constitutes a criminal offense. Evidence that a person was 56
voluntarily intoxicated may be admissible to show whether or not 57
the person was physically capable of performing the act with which 58
the person is charged.59

       (D)(F) As used in this section:60

       (1) Possession is a voluntary act if the possessor knowingly 61
procured or received the thing possessed, or was aware of the 62
possessor's control of the thing possessed for a sufficient time 63
to have ended possession.64

       (2) Reflexes, convulsions, body movements during 65
unconsciousness or sleep, and body movements that are not 66
otherwise a product of the actor's volition, are involuntary acts.67

       (3) "Culpability" means purpose, knowledge, recklessness, or 68
negligence, as defined in section 2901.22 of the Revised Code.69

       (4) "Intoxication" includes, but is not limited to, 70
intoxication resulting from the ingestion of alcohol, a drug, or 71
alcohol and a drug.72

       Sec. 2901.22.  (A) A person acts purposely when it is histhe 73
person's specific intention to cause a certain result, or, when 74
the gist of the offense is a prohibition against conduct of a 75
certain nature, regardless of what the offender intends to 76
accomplish thereby, it is histhe offender's specific intention to 77
engage in conduct of that nature.78

       (B) A person acts knowingly, regardless of his purpose, when 79
hethe person is aware that histhe person's conduct will probably 80
cause a certain result or will probably be of a certain nature. A 81
person has knowledge of circumstances when hethe person is aware 82
that such circumstances probably exist. When knowledge of the 83
existence of a particular fact is an element of an offense, such 84
knowledge is established if a person subjectively believes that 85
there is a high probability of its existence and fails to make 86
inquiry or acts with a conscious purpose to avoid learning the 87

       (C) A person acts recklessly when, with heedless indifference 89
to the consequences, he perverselythe person disregards a known90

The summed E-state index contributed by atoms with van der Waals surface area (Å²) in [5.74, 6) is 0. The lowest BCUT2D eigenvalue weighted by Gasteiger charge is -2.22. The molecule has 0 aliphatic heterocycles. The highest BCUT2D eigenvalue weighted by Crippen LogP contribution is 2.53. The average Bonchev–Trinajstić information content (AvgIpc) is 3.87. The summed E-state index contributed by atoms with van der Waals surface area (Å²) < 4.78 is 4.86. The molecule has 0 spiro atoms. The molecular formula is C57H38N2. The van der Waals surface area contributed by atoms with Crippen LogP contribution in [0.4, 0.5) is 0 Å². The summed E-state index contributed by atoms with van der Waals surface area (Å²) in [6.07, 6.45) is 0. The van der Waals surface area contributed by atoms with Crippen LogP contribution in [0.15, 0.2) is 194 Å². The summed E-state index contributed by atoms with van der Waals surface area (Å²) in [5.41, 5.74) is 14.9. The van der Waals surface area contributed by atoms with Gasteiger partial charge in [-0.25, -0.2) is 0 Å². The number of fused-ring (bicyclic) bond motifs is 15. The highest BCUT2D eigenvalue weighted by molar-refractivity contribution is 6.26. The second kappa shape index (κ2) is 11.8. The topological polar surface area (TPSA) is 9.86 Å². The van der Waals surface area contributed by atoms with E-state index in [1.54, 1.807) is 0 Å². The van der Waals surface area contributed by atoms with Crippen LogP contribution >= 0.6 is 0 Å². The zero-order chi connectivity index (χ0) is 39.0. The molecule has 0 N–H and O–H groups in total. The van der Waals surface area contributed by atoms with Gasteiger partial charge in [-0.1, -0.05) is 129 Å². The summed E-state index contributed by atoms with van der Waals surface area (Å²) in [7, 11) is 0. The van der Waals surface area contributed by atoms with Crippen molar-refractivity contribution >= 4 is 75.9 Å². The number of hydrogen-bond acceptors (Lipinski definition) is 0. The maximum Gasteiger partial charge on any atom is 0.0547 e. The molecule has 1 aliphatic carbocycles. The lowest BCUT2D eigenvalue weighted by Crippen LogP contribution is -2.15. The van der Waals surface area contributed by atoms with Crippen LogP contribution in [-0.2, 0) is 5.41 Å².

substantial and unjustifiable risk that histhe person's conduct 91
is likely to cause a certain result or is likely to be of a 92
certain nature. A person is reckless with respect to circumstances 93
when, with heedless indifference to the consequences, he 94
perverselythe person disregards a knownsubstantial and 95
unjustifiable risk that such circumstances are likely to exist.96

       (D) A person acts negligently when, because of a substantial 97
lapse from due care, hethe person fails to perceive or avoid a 98
risk that histhe person's conduct may cause a certain result or 99
may be of a certain nature. A person is negligent with respect to 100
circumstances when, because of a substantial lapse from due care,101
hethe person fails to perceive or avoid a risk that such 102
circumstances may exist.103

       (E) When the section defining an offense provides that 104
negligence suffices to establish an element thereof, then 105
recklessness, knowledge, or purpose is also sufficient culpability 106
for such element. When recklessness suffices to establish an 107
element of an offense, then knowledge or purpose is also 108
sufficient culpability for such element. When knowledge suffices 109
to establish an element of an offense, then purpose is also 110
sufficient culpability for such element.111

       Section 2.  That existing sections 2901.21 and 2901.22 of the 112
Revised Code are hereby repealed.113